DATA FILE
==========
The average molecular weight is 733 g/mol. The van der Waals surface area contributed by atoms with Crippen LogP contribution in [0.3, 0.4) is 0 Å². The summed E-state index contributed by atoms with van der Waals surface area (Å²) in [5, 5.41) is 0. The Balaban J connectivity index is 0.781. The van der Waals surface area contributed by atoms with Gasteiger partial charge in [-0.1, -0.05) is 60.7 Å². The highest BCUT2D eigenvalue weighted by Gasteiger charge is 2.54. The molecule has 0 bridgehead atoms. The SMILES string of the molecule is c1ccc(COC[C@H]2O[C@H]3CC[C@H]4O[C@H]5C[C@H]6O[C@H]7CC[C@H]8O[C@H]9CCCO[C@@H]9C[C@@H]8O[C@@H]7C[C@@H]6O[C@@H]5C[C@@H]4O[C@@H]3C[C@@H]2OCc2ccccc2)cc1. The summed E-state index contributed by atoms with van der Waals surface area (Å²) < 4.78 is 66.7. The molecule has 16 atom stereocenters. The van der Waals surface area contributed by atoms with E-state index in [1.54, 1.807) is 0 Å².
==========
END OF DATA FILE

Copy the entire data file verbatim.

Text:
The average molecular weight is 733 g/mol. The van der Waals surface area contributed by atoms with Crippen LogP contribution in [0.3, 0.4) is 0 Å². The summed E-state index contributed by atoms with van der Waals surface area (Å²) in [5, 5.41) is 0. The Balaban J connectivity index is 0.781. The van der Waals surface area contributed by atoms with Gasteiger partial charge in [-0.1, -0.05) is 60.7 Å². The highest BCUT2D eigenvalue weighted by Gasteiger charge is 2.54. The molecule has 0 bridgehead atoms. The SMILES string of the molecule is c1ccc(COC[C@H]2O[C@H]3CC[C@H]4O[C@H]5C[C@H]6O[C@H]7CC[C@H]8O[C@H]9CCCO[C@@H]9C[C@@H]8O[C@@H]7C[C@@H]6O[C@@H]5C[C@@H]4O[C@@H]3C[C@@H]2OCc2ccccc2)cc1. The summed E-state index contributed by atoms with van der Waals surface area (Å²) < 4.78 is 66.7. The molecule has 16 atom stereocenters. The van der Waals surface area contributed by atoms with E-state index in [1.54, 1.807) is 0 Å².